Some of the world’s best surfing beaches are just minutes from UC Irvine. Closer still is a special collection at UCI’s Langson Library that documents the history of surfing and surf culture in Orange County.
“It’s a small collection but one that appeals to a growing number of our patrons – UCI undergraduates” says Steve MacLeod, public services coordinator in Special Collections & Archives. He started gathering materials for the collection five years ago.
It’s part of a much larger collection on Orange County history that encompasses environmental activism, Irvine Ranch, Mission San Juan Capistrano, the city of Irvine, ranchos, the Irvine Company, 19th century actress Helena Modjeska and local politics.
It was a good fit for MacLeod, a Palo Alto native who learned to surf in Santa Cruz as a teenager. “This was before wet suits,” he says, recalling the chilly Northern California waters.
Starting Wednesday, Feb. 23, selected surfing collection materials – books, vintage photos, movie posters, etc. – will be on display in Langson Library, near the fifth-floor entrance to the newly renovated Special Collections & Archives department.
The UCI Libraries special collection features the first published depiction of surfing, in A Voyage to the Pacific Ocean, a compilation of Captain James Cook’s journals published in 1784, after the British explorer’s death in Hawaii. The four-volume, hardcover account of Cook’s travels includes a large folio atlas of illustrations and maps.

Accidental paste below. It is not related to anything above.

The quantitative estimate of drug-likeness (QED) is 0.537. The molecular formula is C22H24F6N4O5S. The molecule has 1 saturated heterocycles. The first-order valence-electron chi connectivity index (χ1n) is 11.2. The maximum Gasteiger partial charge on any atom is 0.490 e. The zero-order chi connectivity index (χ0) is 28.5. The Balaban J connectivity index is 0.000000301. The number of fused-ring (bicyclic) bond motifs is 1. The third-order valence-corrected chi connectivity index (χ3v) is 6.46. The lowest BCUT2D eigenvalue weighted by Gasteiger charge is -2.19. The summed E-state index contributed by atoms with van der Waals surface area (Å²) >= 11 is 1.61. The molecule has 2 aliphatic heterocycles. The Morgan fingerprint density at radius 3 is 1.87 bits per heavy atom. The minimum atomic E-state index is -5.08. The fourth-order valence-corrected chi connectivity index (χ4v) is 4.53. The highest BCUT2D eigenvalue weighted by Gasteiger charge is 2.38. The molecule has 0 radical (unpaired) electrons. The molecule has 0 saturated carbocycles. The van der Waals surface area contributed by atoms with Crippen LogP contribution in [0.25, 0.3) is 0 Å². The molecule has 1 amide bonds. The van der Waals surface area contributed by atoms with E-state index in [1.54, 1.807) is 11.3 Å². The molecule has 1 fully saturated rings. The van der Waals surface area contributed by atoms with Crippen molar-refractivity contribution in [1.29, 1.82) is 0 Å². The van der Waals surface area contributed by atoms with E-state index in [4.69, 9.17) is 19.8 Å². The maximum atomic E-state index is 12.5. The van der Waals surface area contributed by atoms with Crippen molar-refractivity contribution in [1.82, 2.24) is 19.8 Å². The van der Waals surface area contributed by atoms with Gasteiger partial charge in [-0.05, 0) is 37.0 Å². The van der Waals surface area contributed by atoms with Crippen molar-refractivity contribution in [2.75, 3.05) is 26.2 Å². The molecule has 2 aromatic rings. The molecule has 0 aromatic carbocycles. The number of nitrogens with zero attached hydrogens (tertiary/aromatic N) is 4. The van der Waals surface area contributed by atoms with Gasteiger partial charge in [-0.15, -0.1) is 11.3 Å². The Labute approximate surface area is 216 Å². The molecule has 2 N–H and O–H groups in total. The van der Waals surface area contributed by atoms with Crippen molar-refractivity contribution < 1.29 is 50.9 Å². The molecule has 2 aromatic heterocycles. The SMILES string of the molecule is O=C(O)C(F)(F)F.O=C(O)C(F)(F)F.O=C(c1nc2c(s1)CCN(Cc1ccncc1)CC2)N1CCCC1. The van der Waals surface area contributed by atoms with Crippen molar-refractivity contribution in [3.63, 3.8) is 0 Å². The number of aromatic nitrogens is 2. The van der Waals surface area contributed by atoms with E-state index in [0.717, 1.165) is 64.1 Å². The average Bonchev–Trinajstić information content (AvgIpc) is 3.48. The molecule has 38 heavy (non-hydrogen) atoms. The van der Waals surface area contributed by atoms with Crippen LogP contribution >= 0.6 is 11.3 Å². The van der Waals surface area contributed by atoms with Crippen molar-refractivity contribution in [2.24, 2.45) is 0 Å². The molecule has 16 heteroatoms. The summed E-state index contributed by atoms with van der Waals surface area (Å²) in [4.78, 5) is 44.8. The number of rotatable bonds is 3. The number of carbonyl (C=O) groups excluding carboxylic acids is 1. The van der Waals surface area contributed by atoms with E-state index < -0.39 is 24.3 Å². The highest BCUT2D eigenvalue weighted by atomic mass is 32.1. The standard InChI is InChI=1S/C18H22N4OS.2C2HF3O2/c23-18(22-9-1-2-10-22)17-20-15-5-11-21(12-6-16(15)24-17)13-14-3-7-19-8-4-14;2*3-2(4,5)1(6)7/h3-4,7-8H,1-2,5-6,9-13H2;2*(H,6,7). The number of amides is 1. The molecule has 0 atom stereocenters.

One illustration shows Hawaiian natives atop long wooden planks, apparently welcoming the British sailors ashore. “This is the first known illustration and written description of surfing,” says MacLeod. “It specifically shows and describes Cook’s arrival at Kealakekua Bay on the Big Island in 1779.”
Far less exotic is the collection’s 1935 issue of Popular Science Monthly that contains a how-to guide on making a surfboard, with photos of Newport Harbor High School students shaping balsa wood.
Konstantin Butz, a doctoral student in American studies at the University of Cologne, in Germany, visited the archive last summer to conduct research for a project on Southern California surf and skate culture.
“The fact that there is such a thing as a special collection on surfing culture is very encouraging for someone doing academic work on skateboarding and corresponding cultures,” he says. “Just being at the collection and skimming through a couple of the books was very inspiring.”
MacLeod takes pride in the collection and enjoys showing it off to visitors – from local grommets and history buffs to filmmakers and European graduate students.
“Steve made me feel welcome right away, and he provided a lot of information about the archive and institutions beyond academia that might be of interest for my project,” Butz says.